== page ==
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Medical monitoring claims seek money damages for the costs of medical testing required after toxic exposure. However, victims of toxic exposure often face challenges proving medical monitoring claims. Many courts require plaintiffs prove they have a present physical injury, and victims usually do not have any disease or illness attributable to the toxic exposure when they bring medical monitoring claims. This Note argues that while a present physical injury should be required, a plaintiff that demonstrates subcellular changes indicating toxic exposure and an increased risk of developing a disease sufficiently satisfies the present physical injury requirement. The best standard for addressing a medical monitoring claim was outlined in Donovan v. Philip Morris USA, Inc., a recent decision by the Supreme Judicial Court of Massachusetts.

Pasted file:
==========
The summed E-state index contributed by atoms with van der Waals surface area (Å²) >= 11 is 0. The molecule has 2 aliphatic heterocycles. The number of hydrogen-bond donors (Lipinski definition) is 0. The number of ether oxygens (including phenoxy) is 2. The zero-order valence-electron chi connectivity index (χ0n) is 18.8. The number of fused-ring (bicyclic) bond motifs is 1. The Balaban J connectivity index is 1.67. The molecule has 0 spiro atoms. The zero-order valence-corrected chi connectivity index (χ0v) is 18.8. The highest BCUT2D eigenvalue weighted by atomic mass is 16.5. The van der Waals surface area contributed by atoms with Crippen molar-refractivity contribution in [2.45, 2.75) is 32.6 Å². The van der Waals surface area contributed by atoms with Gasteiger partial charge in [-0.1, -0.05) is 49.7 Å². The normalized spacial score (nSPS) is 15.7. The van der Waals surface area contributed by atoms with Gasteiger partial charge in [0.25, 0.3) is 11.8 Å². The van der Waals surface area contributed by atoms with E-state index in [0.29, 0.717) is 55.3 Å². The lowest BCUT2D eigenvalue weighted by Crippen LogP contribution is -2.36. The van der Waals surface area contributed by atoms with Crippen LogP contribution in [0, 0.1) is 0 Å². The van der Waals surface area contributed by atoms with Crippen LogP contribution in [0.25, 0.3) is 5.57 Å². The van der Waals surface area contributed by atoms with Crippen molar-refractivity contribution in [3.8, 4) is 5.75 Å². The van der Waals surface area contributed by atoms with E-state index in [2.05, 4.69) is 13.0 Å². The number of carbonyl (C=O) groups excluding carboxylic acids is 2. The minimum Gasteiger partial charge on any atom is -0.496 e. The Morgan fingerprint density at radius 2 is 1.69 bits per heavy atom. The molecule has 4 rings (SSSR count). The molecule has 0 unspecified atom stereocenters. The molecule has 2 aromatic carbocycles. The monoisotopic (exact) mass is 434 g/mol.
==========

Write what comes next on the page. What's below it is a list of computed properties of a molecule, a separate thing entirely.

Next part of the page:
File nameDate UploadedVisibilityFile size
7 Sep 2022
196 kB



  • Subject
    • Environmental Law

    • Health Law and Policy

  • Journal title
    • Boston College Environmental Affairs Law Review

  • Volume
    • 38

  • Issue
    • 1

  • Pagination
    • 95

  • Date submitted

    7 September 2022